Before we were born, our lives were planned and decorated, waiting for the moment we would be loved into being. At just the right time, we are born, and a new grace-filled temple comes to live on earth.

In Ezekiel’s dream, the temple didn’t just leak water. Oh no. This was rushing, life-giving water in super-abundant amounts.

We all have a share in this abundant life, roiling and sloshing in and around us. This healing grace will not be kept captive. It pushes and shoves, eager to escape and share itself in never-ending supply.

Like waters that spill over a dike after a rainstorm, grace grows and expands in us as God’s Temple. Once it fills, it can barely be held back, restless and pressing, finally cascading out of us and onto our brothers and sisters.

Have you ever met someone who needed help, and felt compelled to step in? That’s the nudge that comes from the swelling grace inside you. It’s always looking for a place flow, a situation to heal, a person to support.

I’ve seen it in action in children. I have four-year-old and two-year-old granddaughters, and those two are always tussling over something. A favorite doll, a book. “I WANT IT!”

Yeah. Well. She had it first. (I’m sure you all know the drill.)

But there are many times, I’d see one or the other sister wait about three seconds after her sibling ‘requested’ the toy she was holding, and then cheerfully hand it over. “Here you go!”, she’d say.

What can this be but grace? This little Temple spilling over with the loving power of God.

So, who cares what direction or what door the grace flows from? The most important thing is, it’s flowing.

And truly, that’s a beautiful and powerful sight.

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Linking today with Tracy at Winsome Wednesday

Sometimes, It Takes A Little More

I stood in the waist-high water of the shallow end of the pool. Not two feet away from the edge, I squinted into the sun to see my little boy standing on the edge of the pool deck.

“Jump to Mommy! You can do it – I’ll catch you. You’ll be fine!”

My little one’s face was a rainbow of emotions. Excitement. Dread. Love. Doubt. Those little feet stayed firmly planted on the deck. Nothing I said seemed to help or encourage a leap into my arms.

Well, there was all that water between us too.

I’m sure thoughts were racing through his mind. Thoughts like:

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Will she catch me?

What if I drown?

You know, this doesn’t look like a lot of fun. PASS!

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I finally had to give up. Again. “Maybe next time Buddy,” I said with a little sadness. I couldn’t help wishing my child had more trust in me. Haven’t I been worthy of that trust?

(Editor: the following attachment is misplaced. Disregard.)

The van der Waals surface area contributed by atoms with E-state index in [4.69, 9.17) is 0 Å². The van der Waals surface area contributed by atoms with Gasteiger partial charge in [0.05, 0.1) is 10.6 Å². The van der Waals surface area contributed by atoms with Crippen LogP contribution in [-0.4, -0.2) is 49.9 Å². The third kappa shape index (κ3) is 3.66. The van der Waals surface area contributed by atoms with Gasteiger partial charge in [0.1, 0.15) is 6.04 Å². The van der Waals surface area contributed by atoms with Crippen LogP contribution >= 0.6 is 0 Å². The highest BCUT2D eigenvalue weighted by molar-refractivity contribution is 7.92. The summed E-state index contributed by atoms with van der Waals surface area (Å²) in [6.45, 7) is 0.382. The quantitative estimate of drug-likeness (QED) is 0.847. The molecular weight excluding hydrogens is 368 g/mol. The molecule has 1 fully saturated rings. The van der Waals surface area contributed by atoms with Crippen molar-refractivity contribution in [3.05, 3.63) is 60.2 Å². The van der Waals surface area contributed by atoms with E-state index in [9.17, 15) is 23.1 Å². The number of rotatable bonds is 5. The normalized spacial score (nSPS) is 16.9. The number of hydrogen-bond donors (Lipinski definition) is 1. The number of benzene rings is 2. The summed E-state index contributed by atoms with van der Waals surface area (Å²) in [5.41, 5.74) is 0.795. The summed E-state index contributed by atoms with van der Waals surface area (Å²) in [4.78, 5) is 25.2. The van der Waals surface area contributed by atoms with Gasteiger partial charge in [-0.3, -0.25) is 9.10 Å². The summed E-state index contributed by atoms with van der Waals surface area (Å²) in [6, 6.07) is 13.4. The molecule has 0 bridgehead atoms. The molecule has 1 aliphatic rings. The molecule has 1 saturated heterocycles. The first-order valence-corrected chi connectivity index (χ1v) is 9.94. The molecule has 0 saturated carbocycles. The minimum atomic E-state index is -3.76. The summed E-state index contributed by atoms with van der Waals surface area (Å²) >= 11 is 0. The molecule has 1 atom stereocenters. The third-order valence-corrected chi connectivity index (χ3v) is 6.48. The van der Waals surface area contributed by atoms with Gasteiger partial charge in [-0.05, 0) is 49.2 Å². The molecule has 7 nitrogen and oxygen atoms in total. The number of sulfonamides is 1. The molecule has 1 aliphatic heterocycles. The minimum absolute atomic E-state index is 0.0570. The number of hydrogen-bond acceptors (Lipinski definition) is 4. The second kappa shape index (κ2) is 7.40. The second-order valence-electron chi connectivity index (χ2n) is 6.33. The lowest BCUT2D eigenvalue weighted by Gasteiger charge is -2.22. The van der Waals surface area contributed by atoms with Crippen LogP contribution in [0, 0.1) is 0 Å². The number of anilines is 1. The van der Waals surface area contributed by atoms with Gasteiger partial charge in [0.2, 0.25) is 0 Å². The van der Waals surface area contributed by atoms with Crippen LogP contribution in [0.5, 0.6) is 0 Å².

I had fed, clothed, napped, Mommy-And-Me’d and treated him to ice pops. I covered outlets, put up safety gates, and caught his flying body as it careened off the bottom of the slide.

But, sometimes it takes a little more.

Remember the story of Thomas the Apostle? How he doubted that Jesus ‘appeared’ to his friends? His doubt was so disturbing to Jesus, that He came back again just for Thomas’ benefit.

What really hit me were the words in John’s Gospel that came after the visit.

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Now Jesus did many other signs in the presence of his disciples that are not written in this book.  But these are written that you may come to believe that Jesus is the Christ.       ~John 20

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The disciples needed Jesus to perform ‘many other’ miracles and signs too, even though He appeared to them after His death. Even though He had come back after dying and rising, they still needed added assurance that He was the Savior.

Jesus, still having to prove Himself. What did He think of the situation?

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Will they get it this time?

How many signs will it take?

Why is there this river of doubt between us?

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Jesus did everything He was supposed to do. He healed, taught, fed, protected and shared His Spirit. What more could the disciples need?

If you think about it, the apostles were just like my son. They wanted to believe. They wanted to leap over that chasm of doubt, and land in the arms of Jesus. It just took a little more. A little more proof. A little more encouragement.

The good news is that the apostles did come to believe. They did make that leap to become strong, purposeful leaders in the beginning years of the Church. They were rock solid in faith, converting the people they were called to serve.

Back at the pool with my son… He jumped when he got enough encouragement too. Years later he was a member of his high school’s water polo team, winning the state championship four years running.

A little extra. Sometimes, that’s what we need…to finally come to trust.

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Try. Fail. Fall. Repeat.

I remember watching my children learn to walk. They’d stand, and then cruise the furniture. It took at while, but eventually they got up enough nerve to let go of the couch and take a wobbly step or two before they’d plop down on their backsides (if they were lucky!).

It looked painful. I think I’d be in traction for a week if I fell that hard on my derriere.